Kingdom of Cambodia, a country of immense cultural and historical contrasts. The ancient Khmer Empire ruled much of Southeast Asia for centuries and gave Angkor Wat to the world. Its artistic and architectural influences can still be seen in the corresponding forms of its regional neighbors.
Phnom Penh is the capital of Cambodia and is laid out north to south along the confluence of the Tonle Sap and Mekong Rivers. Phnom Penh is home to a population of about 2.5 million, and is a vibrant bustling and ethnically diverse city with mixed population of Khmer, Chinese, and Vietnamese.
More than 60% of the population still gets by on subsistence farming. The government is addressing these issues with assistance from bilateral and multilateral donors. New construction of roads, irrigation, and agriculture are invested to bring up the rural areas.
Angkor Wat is not simply a temple; it is the symbol at the very heart of the Khmer people's pride in their culture and heritage. Angkor Wat means capital or 'royal monastery city' and the name is probably derived from the Sanskrit word nagara, meaning capital city. It served as a temple, mausoleum and probably a palace to Suryavarman II, who reigned from 1113-1150 A.D. Suryavarman II dedicated Angkor Wat to the Hindu god Vishnu. Angkor Wat faces west and the entire site is encompassed by a moat 1.5km (from east to west) by 1.3km (from north to south). The moat is crossed by a single causeway on the western side.
Apsara is a female spirit of the clouds and waters in Hindu and Buddhist mythology. English translations of the word "Apsara" include "nymph", "celestial nymph," and "celestial maiden." Apsaras are beautiful, supernatural female beings. They are youthful and elegant, and superb in the art of dancing. Khmer female figures that are dancing or are poised to dance are considered apsaras, female figures, depicted individually or in groups, who are standing still and facing forward in the manner of temple guardians or custodians are called devatas.
Built in the latter part of the 12th century by King Jayavarman VII, Bayon is one of the most widely recognised temples in Siem Reap because of the giant stone faces that adorn the towers of Bayon. There are 54 towers of four faces each, totaling 216 faces. There is still a debate as to who is being depicted in the faces. It could be Avalokiteshvara, Mahayana Buddhism's compassionate Bodhisattva, or perhaps a combination of King Jayavarman VII and Buddha.
The Elephant Terrace and Terrace of the Leper King are situated in the heart of the Angkor Thom. They were the long platform on which the Royal Palace was built. From this magnificent viewpoint the Angkorian kings watched military exercises and celebrations.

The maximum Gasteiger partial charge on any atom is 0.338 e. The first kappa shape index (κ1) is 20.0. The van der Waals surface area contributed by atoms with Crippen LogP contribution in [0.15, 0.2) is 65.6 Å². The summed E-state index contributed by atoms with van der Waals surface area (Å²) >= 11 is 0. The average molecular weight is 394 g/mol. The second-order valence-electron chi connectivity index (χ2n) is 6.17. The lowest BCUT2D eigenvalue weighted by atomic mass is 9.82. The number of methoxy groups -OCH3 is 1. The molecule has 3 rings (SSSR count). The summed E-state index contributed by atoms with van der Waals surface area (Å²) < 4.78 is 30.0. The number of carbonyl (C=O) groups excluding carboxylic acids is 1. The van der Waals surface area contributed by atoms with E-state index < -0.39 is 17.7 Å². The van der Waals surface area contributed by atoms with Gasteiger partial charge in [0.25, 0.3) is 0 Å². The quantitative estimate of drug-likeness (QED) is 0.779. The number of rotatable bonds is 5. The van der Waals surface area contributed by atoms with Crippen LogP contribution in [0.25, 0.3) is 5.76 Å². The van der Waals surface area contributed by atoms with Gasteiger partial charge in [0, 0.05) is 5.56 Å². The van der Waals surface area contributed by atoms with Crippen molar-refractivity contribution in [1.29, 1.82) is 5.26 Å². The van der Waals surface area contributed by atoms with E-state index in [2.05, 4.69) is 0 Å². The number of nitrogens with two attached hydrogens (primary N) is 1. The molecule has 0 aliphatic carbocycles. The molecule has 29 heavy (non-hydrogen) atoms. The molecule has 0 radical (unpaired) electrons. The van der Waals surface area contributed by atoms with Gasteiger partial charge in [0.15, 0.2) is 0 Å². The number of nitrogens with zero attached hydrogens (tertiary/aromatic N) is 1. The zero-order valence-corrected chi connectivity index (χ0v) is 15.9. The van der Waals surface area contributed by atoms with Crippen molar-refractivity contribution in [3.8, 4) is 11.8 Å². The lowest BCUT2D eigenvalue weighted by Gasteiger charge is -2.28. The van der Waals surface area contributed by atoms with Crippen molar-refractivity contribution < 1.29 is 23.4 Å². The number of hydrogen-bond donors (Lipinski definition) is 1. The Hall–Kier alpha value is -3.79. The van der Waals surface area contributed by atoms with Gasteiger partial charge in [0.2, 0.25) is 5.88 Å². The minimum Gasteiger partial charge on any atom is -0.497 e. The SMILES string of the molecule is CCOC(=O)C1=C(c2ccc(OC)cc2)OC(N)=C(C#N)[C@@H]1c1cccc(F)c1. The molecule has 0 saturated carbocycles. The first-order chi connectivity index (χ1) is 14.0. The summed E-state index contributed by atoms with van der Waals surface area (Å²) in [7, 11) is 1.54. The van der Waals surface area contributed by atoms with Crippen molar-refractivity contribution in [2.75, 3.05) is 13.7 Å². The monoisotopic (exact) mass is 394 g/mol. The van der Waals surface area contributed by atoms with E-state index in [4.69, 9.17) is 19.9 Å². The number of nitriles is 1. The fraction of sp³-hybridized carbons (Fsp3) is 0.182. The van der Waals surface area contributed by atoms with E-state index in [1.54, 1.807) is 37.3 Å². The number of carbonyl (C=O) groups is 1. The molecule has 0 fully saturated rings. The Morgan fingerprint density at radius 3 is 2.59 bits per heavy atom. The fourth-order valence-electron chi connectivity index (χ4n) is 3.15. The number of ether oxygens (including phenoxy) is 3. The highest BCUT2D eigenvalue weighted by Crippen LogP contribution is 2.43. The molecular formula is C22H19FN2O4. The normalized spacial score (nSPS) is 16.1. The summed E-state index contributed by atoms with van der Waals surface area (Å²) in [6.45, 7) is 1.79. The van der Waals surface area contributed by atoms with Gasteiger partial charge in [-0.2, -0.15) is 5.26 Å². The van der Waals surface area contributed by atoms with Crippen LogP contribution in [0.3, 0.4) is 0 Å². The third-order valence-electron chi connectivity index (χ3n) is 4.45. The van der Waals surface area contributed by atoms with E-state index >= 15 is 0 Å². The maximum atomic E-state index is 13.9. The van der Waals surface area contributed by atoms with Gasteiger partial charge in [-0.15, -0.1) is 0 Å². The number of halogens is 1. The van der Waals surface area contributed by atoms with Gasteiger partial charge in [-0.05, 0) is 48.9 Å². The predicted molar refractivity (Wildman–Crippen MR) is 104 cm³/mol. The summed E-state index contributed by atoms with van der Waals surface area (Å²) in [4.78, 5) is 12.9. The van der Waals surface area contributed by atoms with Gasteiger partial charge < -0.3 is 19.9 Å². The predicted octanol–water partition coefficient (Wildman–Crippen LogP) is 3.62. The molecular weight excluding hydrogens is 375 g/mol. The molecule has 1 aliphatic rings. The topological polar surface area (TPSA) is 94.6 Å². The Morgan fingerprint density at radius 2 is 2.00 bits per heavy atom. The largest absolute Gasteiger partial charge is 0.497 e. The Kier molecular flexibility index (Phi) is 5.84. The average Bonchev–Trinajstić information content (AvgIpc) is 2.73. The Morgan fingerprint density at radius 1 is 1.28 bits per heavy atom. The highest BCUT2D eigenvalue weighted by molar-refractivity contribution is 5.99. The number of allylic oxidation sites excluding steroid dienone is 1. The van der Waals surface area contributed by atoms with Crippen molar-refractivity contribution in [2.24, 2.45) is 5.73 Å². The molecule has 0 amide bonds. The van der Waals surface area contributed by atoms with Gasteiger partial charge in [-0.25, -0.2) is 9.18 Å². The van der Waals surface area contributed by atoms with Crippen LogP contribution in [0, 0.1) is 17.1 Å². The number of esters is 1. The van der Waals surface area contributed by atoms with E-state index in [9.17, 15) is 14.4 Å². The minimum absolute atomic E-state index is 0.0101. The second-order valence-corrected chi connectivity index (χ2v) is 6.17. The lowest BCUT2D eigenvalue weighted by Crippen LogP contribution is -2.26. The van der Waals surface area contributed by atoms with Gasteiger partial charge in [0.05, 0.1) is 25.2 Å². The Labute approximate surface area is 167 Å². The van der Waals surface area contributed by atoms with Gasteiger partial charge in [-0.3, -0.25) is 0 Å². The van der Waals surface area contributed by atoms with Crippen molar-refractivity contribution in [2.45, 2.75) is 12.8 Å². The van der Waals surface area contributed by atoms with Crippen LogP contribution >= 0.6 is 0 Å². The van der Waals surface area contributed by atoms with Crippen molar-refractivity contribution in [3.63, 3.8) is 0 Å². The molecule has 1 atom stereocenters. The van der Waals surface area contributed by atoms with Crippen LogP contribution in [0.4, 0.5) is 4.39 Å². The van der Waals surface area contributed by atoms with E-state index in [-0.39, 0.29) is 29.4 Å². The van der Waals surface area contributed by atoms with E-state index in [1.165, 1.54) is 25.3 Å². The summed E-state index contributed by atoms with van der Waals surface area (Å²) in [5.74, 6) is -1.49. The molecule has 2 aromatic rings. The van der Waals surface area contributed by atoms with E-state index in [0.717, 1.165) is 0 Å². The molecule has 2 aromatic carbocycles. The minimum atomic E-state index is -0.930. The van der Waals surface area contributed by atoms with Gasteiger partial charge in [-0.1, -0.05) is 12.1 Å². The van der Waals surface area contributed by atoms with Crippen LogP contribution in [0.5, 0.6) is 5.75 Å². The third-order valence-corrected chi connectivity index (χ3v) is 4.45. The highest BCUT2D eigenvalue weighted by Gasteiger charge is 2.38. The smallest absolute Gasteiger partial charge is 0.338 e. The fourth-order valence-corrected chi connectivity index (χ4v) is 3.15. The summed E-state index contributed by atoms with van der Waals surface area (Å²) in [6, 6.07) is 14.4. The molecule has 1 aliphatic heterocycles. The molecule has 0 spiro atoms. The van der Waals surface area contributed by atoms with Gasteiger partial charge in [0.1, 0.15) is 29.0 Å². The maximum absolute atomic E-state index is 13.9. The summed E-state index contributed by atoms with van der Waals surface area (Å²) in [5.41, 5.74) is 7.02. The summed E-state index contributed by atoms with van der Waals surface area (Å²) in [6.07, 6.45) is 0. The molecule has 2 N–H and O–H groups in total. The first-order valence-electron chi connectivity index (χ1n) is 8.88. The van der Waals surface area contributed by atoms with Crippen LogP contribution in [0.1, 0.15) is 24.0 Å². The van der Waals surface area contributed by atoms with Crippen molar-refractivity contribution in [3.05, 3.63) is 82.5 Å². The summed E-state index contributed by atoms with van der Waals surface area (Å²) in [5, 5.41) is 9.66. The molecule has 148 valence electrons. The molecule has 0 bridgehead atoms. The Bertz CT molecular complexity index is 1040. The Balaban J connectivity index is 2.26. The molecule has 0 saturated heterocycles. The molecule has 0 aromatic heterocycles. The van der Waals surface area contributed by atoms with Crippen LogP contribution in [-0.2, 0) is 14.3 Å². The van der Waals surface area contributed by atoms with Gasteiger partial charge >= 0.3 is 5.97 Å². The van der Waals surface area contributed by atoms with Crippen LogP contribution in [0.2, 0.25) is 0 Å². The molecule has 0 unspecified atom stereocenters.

Ta Prohm recreates the experience of the early Angkor. Its structure is being subsumed by trees, making it very photogenic. It was constructed early in Jayavarman VII's extravagant building programmed and was dedicated to his mother. Ta Prohm was basically a self-contained town. It boasted a population of over 12,000 supported by an army of slaves and villagers totaling nearly 80,000.
At the turn of the millennium Siem Reap was a Cambodian provincial town with few facilities, fewer surfaced roads and little in the way of nightlife. The tourism industry catered to hardly backpackers wiling to brave the tortuous road from the Thai border. The proximity of the Angkor ruins turned Siem Reap into a boomtown in less than half a decade. There is a seemingly endless choice of places to stay or dine, and a host of possible activities awaiting the visitor including the Angkor Archaeological Park.
The Killing Fields
The Khmer Rouge regime under its leader Saloth Sar (Pol Pot) controlled Cambodia from 1975-1979. On April 17th, 1975 all citizens of Phnom Penh were moved out of the city by the Khmer Rouge, and forced to begin new lives farming the rural areas of the country. During this period, around 2.5 million Cambodians lost their lives. Most of the deaths were due to poor nutrition, overwork, absence of medical care and neglect. However, the regime also brutally killed thousands of people it suspected of treachery. It is important to note that there are 'killing fields' all over Cambodia.
Local bizarre street foods
Fried spider is a regional delicacy in Cambodia. In the Cambodian town of Skuon, the vending of fried spiders as a specialty snack is a popular attraction for tourists passing through this town. Spiders are also available elsewhere in Cambodia — in Phnom Penh for instance, but Skuon, a market town on the highway 75 kilometres (47 mi) from the capital, is the centre of their popularity.
Text explanation grabbed from Ancient Angkor Guidebook and Wikipedia